The bird world is full of some wacky stuff. From Anting to Drumming, there are so many things to discover when you take a moment and observe.

Read a bit about some of these behaviors and then take it outside! Print out the Bird Behavior Bingo worksheet and see how many of these behaviors you can spot on a walk around your neighborhood, local park, or wildlife sanctuary.

If you snap any pictures or videos, we’d love to see! Tag @berkshirefamilyhikes on Instagram or Facebook and use the hashtags #birdbehaviorbingo and #berkshirebirds

  • Flocking – Many species find safety in numbers in a flock. A flock can consist of one species, like Canada geese, or several; birds like grackle will tolerate many other species in their group. In a flock, many eyes and ears keep the group aware of any dangers present, as well as where to find food. Sometimes a flock will even band together to scare away predators.
  • Alarm Call – Birds also sound alarm calls to warn the flock. Most calls are short and simple, and are usually similar from species to species
  • Bathing – Whether it’s courtin’ time or not, almost all birds try to keep themselves clean. Most do so by bathing in water, while others roll around in dirt for a dust bath.
  • Foraging – This includes scratching at the dirt to loosen up seeds, bugs or other food or gleaning/picking food from a surface like a tree, branch, or leaves.
  • Preening – When they bathe, birds often get rid of feather parasites. By preening their feathers with their beaks and feet, they remove more parasites, arrange feathers, and remove dirt.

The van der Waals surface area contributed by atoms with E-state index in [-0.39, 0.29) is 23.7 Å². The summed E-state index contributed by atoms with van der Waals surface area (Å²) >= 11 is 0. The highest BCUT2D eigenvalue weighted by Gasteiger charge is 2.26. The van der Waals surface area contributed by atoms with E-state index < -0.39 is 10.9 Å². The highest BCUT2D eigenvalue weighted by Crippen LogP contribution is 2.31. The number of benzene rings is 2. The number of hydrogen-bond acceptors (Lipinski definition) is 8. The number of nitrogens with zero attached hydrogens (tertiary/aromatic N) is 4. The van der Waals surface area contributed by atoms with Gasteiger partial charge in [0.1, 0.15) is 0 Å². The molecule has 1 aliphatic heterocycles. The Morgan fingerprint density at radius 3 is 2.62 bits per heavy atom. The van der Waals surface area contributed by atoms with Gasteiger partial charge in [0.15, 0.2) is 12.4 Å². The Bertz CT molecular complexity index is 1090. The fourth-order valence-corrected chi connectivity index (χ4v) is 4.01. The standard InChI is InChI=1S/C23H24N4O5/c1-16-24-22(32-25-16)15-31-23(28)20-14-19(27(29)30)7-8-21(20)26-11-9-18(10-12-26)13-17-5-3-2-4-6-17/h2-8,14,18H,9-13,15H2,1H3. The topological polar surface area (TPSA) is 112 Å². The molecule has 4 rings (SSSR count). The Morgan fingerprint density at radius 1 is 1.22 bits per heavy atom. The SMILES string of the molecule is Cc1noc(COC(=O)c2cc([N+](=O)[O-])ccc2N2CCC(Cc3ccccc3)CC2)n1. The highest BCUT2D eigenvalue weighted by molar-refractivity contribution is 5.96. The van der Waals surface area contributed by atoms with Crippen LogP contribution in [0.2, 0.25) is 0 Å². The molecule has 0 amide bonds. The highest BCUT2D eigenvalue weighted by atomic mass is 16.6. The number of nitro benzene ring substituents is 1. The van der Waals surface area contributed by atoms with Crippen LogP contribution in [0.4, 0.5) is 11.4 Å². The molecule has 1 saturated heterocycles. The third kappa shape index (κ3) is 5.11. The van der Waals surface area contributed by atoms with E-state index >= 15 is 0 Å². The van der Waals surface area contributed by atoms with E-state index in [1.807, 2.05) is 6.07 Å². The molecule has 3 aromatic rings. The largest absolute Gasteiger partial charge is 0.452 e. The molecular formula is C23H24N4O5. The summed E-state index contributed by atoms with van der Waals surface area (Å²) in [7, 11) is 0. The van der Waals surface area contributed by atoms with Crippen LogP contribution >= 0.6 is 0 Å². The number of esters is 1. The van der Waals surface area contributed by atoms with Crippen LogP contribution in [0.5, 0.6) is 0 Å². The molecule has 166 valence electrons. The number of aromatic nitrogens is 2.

• Flying – Some birds, like vultures, can catch air currents with their wings outspread and travel by soaring. Others fly by flapping their wings.
  • Anting – Birds sometimes sit atop an anthill and let the ants crawl over their wings, or pick them up in their beaks, crush them and rub them over their feathers. See this post for more info: Bird Brains – Anting Antics Activity
  • Feeding – Common feeding behaviors include ground feeding, canopy feeding, bark feeding, predatorial feeding, and aerial feeding.
  • Singing – Bird songs are often very complex, and are so distinct a number of species can be identified from their songs. Normally, only adult males sing, and typically only during mating season.

Go on a bird behavior walk in your neighborhood or at a local park. Look for birds foraging, preening, moving in a flock, or sounding the alarm for predators.

For a free printable bingo sheet, click here or the image below!

Share your finds with @berkshirefamilyhikes on Instagram or Facebook. Use the hashtags #birdbehaviorbingo and #berkshirebirds

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